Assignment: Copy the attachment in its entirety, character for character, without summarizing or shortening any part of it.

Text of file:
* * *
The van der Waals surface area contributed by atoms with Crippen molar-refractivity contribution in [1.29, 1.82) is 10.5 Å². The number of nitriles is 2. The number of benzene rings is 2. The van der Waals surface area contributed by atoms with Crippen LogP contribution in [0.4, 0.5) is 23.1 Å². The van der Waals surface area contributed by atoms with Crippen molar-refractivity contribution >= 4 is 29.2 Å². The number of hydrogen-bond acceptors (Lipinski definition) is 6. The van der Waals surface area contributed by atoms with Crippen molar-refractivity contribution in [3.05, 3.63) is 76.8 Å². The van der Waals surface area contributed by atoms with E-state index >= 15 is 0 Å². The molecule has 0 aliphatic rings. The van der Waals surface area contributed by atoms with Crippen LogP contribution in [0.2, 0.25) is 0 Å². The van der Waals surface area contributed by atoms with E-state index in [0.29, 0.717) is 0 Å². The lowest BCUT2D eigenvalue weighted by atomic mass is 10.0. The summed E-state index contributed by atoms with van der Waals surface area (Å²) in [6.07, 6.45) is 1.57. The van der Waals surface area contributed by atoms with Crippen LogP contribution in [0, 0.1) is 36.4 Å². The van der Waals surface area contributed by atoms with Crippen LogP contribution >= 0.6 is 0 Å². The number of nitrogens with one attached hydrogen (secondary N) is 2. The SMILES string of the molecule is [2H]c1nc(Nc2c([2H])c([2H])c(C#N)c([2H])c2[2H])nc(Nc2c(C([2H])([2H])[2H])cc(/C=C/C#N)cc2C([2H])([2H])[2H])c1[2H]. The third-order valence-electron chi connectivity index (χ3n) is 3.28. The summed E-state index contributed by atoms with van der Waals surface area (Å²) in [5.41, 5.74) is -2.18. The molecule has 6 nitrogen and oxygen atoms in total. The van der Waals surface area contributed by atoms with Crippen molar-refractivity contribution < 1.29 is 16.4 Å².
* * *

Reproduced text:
The van der Waals surface area contributed by atoms with Crippen molar-refractivity contribution in [1.29, 1.82) is 10.5 Å². The number of nitriles is 2. The number of benzene rings is 2. The van der Waals surface area contributed by atoms with Crippen LogP contribution in [0.4, 0.5) is 23.1 Å². The van der Waals surface area contributed by atoms with Crippen molar-refractivity contribution >= 4 is 29.2 Å². The number of hydrogen-bond acceptors (Lipinski definition) is 6. The van der Waals surface area contributed by atoms with Crippen molar-refractivity contribution in [3.05, 3.63) is 76.8 Å². The van der Waals surface area contributed by atoms with E-state index >= 15 is 0 Å². The molecule has 0 aliphatic rings. The van der Waals surface area contributed by atoms with Crippen LogP contribution in [0.2, 0.25) is 0 Å². The van der Waals surface area contributed by atoms with E-state index in [0.29, 0.717) is 0 Å². The lowest BCUT2D eigenvalue weighted by atomic mass is 10.0. The summed E-state index contributed by atoms with van der Waals surface area (Å²) in [6.07, 6.45) is 1.57. The van der Waals surface area contributed by atoms with Crippen LogP contribution in [0, 0.1) is 36.4 Å². The van der Waals surface area contributed by atoms with Crippen LogP contribution >= 0.6 is 0 Å². The number of nitrogens with one attached hydrogen (secondary N) is 2. The SMILES string of the molecule is [2H]c1nc(Nc2c([2H])c([2H])c(C#N)c([2H])c2[2H])nc(Nc2c(C([2H])([2H])[2H])cc(/C=C/C#N)cc2C([2H])([2H])[2H])c1[2H]. The third-order valence-electron chi connectivity index (χ3n) is 3.28. The summed E-state index contributed by atoms with van der Waals surface area (Å²) in [5.41, 5.74) is -2.18. The molecule has 6 nitrogen and oxygen atoms in total. The van der Waals surface area contributed by atoms with Crippen molar-refractivity contribution < 1.29 is 16.4 Å².